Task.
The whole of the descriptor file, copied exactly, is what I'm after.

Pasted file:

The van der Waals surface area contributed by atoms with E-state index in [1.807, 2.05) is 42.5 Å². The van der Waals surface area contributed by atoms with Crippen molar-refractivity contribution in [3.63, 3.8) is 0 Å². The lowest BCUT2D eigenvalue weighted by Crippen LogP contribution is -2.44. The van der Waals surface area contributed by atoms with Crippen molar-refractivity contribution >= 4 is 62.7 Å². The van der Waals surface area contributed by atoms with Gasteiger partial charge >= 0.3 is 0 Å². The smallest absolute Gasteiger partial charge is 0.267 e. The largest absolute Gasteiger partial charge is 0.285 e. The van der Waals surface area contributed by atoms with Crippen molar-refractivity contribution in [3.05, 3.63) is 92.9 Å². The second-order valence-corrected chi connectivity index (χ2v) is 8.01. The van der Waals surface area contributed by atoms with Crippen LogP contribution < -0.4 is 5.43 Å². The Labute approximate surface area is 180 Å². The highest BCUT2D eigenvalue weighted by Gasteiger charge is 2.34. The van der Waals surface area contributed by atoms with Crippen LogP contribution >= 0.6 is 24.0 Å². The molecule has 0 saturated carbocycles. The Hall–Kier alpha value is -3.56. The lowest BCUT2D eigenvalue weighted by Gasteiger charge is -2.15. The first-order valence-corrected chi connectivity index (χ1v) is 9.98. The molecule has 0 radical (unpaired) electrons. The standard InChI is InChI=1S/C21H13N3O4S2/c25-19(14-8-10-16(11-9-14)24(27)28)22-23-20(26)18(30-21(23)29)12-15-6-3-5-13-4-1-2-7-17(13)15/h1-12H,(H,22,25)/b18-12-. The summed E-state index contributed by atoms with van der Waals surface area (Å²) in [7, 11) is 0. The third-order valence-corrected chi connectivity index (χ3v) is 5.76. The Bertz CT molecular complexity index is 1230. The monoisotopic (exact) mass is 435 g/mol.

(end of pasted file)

The van der Waals surface area contributed by atoms with E-state index in [1.807, 2.05) is 42.5 Å². The van der Waals surface area contributed by atoms with Crippen molar-refractivity contribution in [3.63, 3.8) is 0 Å². The lowest BCUT2D eigenvalue weighted by Crippen LogP contribution is -2.44. The van der Waals surface area contributed by atoms with Crippen molar-refractivity contribution >= 4 is 62.7 Å². The van der Waals surface area contributed by atoms with Gasteiger partial charge >= 0.3 is 0 Å². The smallest absolute Gasteiger partial charge is 0.267 e. The largest absolute Gasteiger partial charge is 0.285 e. The van der Waals surface area contributed by atoms with Crippen molar-refractivity contribution in [3.05, 3.63) is 92.9 Å². The second-order valence-corrected chi connectivity index (χ2v) is 8.01. The van der Waals surface area contributed by atoms with Crippen LogP contribution < -0.4 is 5.43 Å². The Labute approximate surface area is 180 Å². The highest BCUT2D eigenvalue weighted by Gasteiger charge is 2.34. The van der Waals surface area contributed by atoms with Crippen LogP contribution >= 0.6 is 24.0 Å². The molecule has 0 saturated carbocycles. The Hall–Kier alpha value is -3.56. The lowest BCUT2D eigenvalue weighted by Gasteiger charge is -2.15. The first-order valence-corrected chi connectivity index (χ1v) is 9.98. The molecule has 0 radical (unpaired) electrons. The standard InChI is InChI=1S/C21H13N3O4S2/c25-19(14-8-10-16(11-9-14)24(27)28)22-23-20(26)18(30-21(23)29)12-15-6-3-5-13-4-1-2-7-17(13)15/h1-12H,(H,22,25)/b18-12-. The summed E-state index contributed by atoms with van der Waals surface area (Å²) in [7, 11) is 0. The third-order valence-corrected chi connectivity index (χ3v) is 5.76. The Bertz CT molecular complexity index is 1230. The monoisotopic (exact) mass is 435 g/mol.